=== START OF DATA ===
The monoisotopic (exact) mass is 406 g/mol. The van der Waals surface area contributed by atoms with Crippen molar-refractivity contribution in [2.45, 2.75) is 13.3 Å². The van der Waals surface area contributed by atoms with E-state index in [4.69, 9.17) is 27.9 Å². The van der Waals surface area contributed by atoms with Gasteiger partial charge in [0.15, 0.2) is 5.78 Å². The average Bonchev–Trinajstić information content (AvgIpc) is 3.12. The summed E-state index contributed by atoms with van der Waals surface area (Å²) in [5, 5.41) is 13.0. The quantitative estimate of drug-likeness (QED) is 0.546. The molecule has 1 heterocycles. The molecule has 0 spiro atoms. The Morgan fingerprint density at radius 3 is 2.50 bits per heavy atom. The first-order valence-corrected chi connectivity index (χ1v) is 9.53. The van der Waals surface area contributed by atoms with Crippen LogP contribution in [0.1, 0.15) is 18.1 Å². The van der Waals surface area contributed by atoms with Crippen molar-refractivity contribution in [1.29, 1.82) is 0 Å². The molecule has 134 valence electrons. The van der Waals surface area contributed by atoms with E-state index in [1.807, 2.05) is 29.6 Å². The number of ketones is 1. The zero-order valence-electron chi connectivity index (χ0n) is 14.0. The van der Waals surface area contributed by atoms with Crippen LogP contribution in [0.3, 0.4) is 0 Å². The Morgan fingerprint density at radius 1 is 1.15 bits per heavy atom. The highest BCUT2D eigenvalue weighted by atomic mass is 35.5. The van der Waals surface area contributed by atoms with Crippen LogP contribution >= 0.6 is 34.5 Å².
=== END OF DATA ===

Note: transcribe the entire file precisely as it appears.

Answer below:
The monoisotopic (exact) mass is 406 g/mol. The van der Waals surface area contributed by atoms with Crippen molar-refractivity contribution in [2.45, 2.75) is 13.3 Å². The van der Waals surface area contributed by atoms with E-state index in [4.69, 9.17) is 27.9 Å². The van der Waals surface area contributed by atoms with Gasteiger partial charge in [0.15, 0.2) is 5.78 Å². The average Bonchev–Trinajstić information content (AvgIpc) is 3.12. The summed E-state index contributed by atoms with van der Waals surface area (Å²) in [5, 5.41) is 13.0. The quantitative estimate of drug-likeness (QED) is 0.546. The molecule has 1 heterocycles. The molecule has 0 spiro atoms. The Morgan fingerprint density at radius 3 is 2.50 bits per heavy atom. The first-order valence-corrected chi connectivity index (χ1v) is 9.53. The van der Waals surface area contributed by atoms with Crippen LogP contribution in [0.1, 0.15) is 18.1 Å². The van der Waals surface area contributed by atoms with Crippen molar-refractivity contribution in [1.29, 1.82) is 0 Å². The molecule has 134 valence electrons. The van der Waals surface area contributed by atoms with E-state index in [1.807, 2.05) is 29.6 Å². The number of ketones is 1. The zero-order valence-electron chi connectivity index (χ0n) is 14.0. The van der Waals surface area contributed by atoms with Crippen LogP contribution in [0.3, 0.4) is 0 Å². The Morgan fingerprint density at radius 1 is 1.15 bits per heavy atom. The highest BCUT2D eigenvalue weighted by atomic mass is 35.5. The van der Waals surface area contributed by atoms with Crippen LogP contribution >= 0.6 is 34.5 Å².